Show Posts

This section allows you to view all posts made by this member. Note that you can only see posts made in areas you currently have access to.


Messages - River Tyne Lass

Pages: [1] 2 3 4 ... 164
1
That is a very interesting story about Cecil and his Father, Robert. You never know - perhaps they may have known your Grandparents and may have been enough encouraged by hearing of their experience to try to make a go of things themselves in Canada. I haven't come across any photos of Cecil and Father Robert as yet, but if I ever do I will certainly let you know.

Headshot photo of Isa Jobling appeared in a recent paper:

Newcastle Journal -  Friday, October 30 1992.  This is at Newcastle Library.  I saw clipping in artists' folders at North Shields library.  I am not sure about copyright issues.  I could ask the staff next time I can get to the library or you could email the Journal and ask what any copyright might be.

From the funeral article about artist Robert, I see that a brother called Edward was present.  Apparently, there was an Edward Jobling whose mmn was  'Oliver' who was born in Sunderland in 1856.  Perhaps the family may have moved to this area for work?  (There is a very interesting thread on here at the moment concerning salt panns and glassmakers - worth having a look if you haven't already seen this):

https://www.rootschat.com/forum/index.php?topic=806928.0

I wonder if this Edward above may have been the one who died in the March quarter of 1935 in Newcastle?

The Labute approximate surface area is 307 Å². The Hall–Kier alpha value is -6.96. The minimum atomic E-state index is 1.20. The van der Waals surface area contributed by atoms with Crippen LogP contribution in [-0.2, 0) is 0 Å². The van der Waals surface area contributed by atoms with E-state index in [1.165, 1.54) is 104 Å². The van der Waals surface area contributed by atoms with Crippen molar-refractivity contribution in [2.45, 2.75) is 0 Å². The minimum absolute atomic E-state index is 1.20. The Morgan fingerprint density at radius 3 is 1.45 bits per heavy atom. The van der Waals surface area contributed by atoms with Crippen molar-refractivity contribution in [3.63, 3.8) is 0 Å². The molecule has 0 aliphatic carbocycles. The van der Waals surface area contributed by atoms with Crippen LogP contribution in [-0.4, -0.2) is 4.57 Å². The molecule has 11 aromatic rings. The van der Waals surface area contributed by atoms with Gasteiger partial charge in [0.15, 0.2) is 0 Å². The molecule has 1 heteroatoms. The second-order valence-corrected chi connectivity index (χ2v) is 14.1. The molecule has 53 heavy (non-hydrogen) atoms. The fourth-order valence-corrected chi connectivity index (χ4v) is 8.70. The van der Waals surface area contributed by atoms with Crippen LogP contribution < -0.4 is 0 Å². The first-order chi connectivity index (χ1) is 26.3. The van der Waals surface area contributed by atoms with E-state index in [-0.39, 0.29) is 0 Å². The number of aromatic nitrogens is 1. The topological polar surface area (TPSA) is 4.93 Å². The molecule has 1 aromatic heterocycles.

Incidentally, I have since been able to take a closer look at the smaller inscription on the damp part lower area on  artist Robert's grave.  This records:

'THOU LORD HAST MADE ME GLAD THROUGH THY WORK
                                            PSALM (?)'

Added:  I have googled and I think this relates to this verse in the Holy Bible:

https://www.biblegateway.com/passage/?search=Psalm+92%3A4-5&version=KJV

2
Also, just curious regarding post 11.  ThommoS, you have let us know that you have the marriage certificates and that the signatures are distinct and by the same hand.

I used to think that the signatures were the original ones on marriage certificates but then someone on here called TickettyBoo explained to me via posts that these are not.  She said in so many words that it would be too time consuming for the person copying out the certificates to try to copy the original signatures so what we see is not likely to even be an attempt at copying.  So therefore, we will only likely see the original handwriting on the Parish Register.

Is this what you mean?  That you have a photocopy of the parish register entries?  Or could it have been in this particular case the person who copied the entry did actually make an attempt at copying the entry.  If you could take a photo of the signatures and put on here the next time I can get to the library I will definitely be able to confirm through the parish register from the first marriage if signature appears to be the same.

3
I think there can be little doubt that these two Sarah's will have been the same person.

However, I have been puzzling over this one.  On the face of it, this seems quite an audacious act of Sarah's to have married in the same Church as a spinster and by Banns.  What a risk to take!  Surely a lot of people would have been familiar with the butcher's daughter and known about previous marriage?  She would have risked prison and hard labour.

However, I am now wondering if there could be more to all this.  Could the first marriage have been annulled for some reason?  I get the impression that first husband Joseph may have been a bit of a suspicious character, by his stories and different versions of things.